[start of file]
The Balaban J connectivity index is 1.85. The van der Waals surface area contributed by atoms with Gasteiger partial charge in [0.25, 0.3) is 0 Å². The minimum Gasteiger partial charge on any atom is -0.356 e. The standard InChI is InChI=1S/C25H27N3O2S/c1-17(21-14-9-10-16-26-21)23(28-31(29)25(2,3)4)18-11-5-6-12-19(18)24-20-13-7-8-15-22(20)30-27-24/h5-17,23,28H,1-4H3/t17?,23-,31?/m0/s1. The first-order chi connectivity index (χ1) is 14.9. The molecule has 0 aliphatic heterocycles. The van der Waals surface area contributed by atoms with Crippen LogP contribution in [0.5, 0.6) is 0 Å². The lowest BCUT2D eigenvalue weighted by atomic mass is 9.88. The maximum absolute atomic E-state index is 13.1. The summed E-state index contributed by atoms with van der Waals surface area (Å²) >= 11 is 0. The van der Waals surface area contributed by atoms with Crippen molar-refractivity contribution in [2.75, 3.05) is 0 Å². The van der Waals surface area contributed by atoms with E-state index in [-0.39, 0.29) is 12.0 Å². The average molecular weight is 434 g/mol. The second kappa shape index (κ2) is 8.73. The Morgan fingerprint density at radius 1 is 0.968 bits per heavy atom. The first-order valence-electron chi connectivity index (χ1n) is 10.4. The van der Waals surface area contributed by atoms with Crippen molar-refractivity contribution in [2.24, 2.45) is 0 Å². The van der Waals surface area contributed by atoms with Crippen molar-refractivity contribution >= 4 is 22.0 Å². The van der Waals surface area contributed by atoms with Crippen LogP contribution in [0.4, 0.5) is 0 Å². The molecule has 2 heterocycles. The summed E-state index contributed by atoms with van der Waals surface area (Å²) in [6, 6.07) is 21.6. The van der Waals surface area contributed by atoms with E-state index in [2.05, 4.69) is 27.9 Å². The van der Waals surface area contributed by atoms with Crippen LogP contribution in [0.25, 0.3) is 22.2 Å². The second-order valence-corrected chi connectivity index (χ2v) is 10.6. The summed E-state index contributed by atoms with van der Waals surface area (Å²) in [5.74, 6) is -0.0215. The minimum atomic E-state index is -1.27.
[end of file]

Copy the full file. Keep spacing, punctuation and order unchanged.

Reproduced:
The Balaban J connectivity index is 1.85. The van der Waals surface area contributed by atoms with Gasteiger partial charge in [0.25, 0.3) is 0 Å². The minimum Gasteiger partial charge on any atom is -0.356 e. The standard InChI is InChI=1S/C25H27N3O2S/c1-17(21-14-9-10-16-26-21)23(28-31(29)25(2,3)4)18-11-5-6-12-19(18)24-20-13-7-8-15-22(20)30-27-24/h5-17,23,28H,1-4H3/t17?,23-,31?/m0/s1. The first-order chi connectivity index (χ1) is 14.9. The molecule has 0 aliphatic heterocycles. The van der Waals surface area contributed by atoms with Crippen LogP contribution in [0.5, 0.6) is 0 Å². The lowest BCUT2D eigenvalue weighted by atomic mass is 9.88. The maximum absolute atomic E-state index is 13.1. The summed E-state index contributed by atoms with van der Waals surface area (Å²) >= 11 is 0. The van der Waals surface area contributed by atoms with Crippen molar-refractivity contribution in [2.75, 3.05) is 0 Å². The van der Waals surface area contributed by atoms with E-state index in [-0.39, 0.29) is 12.0 Å². The average molecular weight is 434 g/mol. The second kappa shape index (κ2) is 8.73. The Morgan fingerprint density at radius 1 is 0.968 bits per heavy atom. The first-order valence-electron chi connectivity index (χ1n) is 10.4. The van der Waals surface area contributed by atoms with Crippen molar-refractivity contribution in [2.24, 2.45) is 0 Å². The van der Waals surface area contributed by atoms with Crippen molar-refractivity contribution >= 4 is 22.0 Å². The van der Waals surface area contributed by atoms with Crippen LogP contribution in [0.4, 0.5) is 0 Å². The molecule has 2 heterocycles. The summed E-state index contributed by atoms with van der Waals surface area (Å²) in [6, 6.07) is 21.6. The van der Waals surface area contributed by atoms with E-state index in [2.05, 4.69) is 27.9 Å². The van der Waals surface area contributed by atoms with Crippen LogP contribution in [0.25, 0.3) is 22.2 Å². The second-order valence-corrected chi connectivity index (χ2v) is 10.6. The summed E-state index contributed by atoms with van der Waals surface area (Å²) in [5.74, 6) is -0.0215. The minimum atomic E-state index is -1.27.